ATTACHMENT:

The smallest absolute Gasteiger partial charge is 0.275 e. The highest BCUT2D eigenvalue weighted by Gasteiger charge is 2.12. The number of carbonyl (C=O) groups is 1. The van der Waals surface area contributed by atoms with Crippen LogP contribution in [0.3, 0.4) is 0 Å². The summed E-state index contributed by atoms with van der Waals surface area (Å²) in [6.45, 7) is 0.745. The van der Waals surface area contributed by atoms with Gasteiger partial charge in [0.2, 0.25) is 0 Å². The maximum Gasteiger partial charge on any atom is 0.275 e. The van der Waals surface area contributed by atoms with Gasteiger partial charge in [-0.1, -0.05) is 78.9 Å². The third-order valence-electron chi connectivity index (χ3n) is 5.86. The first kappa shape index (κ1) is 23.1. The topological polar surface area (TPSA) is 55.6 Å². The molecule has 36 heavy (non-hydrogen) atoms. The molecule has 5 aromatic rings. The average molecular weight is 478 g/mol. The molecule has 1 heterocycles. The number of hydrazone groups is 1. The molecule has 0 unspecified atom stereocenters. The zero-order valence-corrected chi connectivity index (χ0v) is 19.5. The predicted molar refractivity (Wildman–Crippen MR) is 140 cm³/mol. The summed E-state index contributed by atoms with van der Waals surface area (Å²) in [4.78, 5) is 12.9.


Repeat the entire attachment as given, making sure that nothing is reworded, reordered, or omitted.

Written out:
The smallest absolute Gasteiger partial charge is 0.275 e. The highest BCUT2D eigenvalue weighted by Gasteiger charge is 2.12. The number of carbonyl (C=O) groups is 1. The van der Waals surface area contributed by atoms with Crippen LogP contribution in [0.3, 0.4) is 0 Å². The summed E-state index contributed by atoms with van der Waals surface area (Å²) in [6.45, 7) is 0.745. The van der Waals surface area contributed by atoms with Gasteiger partial charge in [0.2, 0.25) is 0 Å². The maximum Gasteiger partial charge on any atom is 0.275 e. The van der Waals surface area contributed by atoms with Gasteiger partial charge in [-0.1, -0.05) is 78.9 Å². The third-order valence-electron chi connectivity index (χ3n) is 5.86. The first kappa shape index (κ1) is 23.1. The topological polar surface area (TPSA) is 55.6 Å². The molecule has 36 heavy (non-hydrogen) atoms. The molecule has 5 aromatic rings. The average molecular weight is 478 g/mol. The molecule has 1 heterocycles. The number of hydrazone groups is 1. The molecule has 0 unspecified atom stereocenters. The zero-order valence-corrected chi connectivity index (χ0v) is 19.5. The predicted molar refractivity (Wildman–Crippen MR) is 140 cm³/mol. The summed E-state index contributed by atoms with van der Waals surface area (Å²) in [4.78, 5) is 12.9.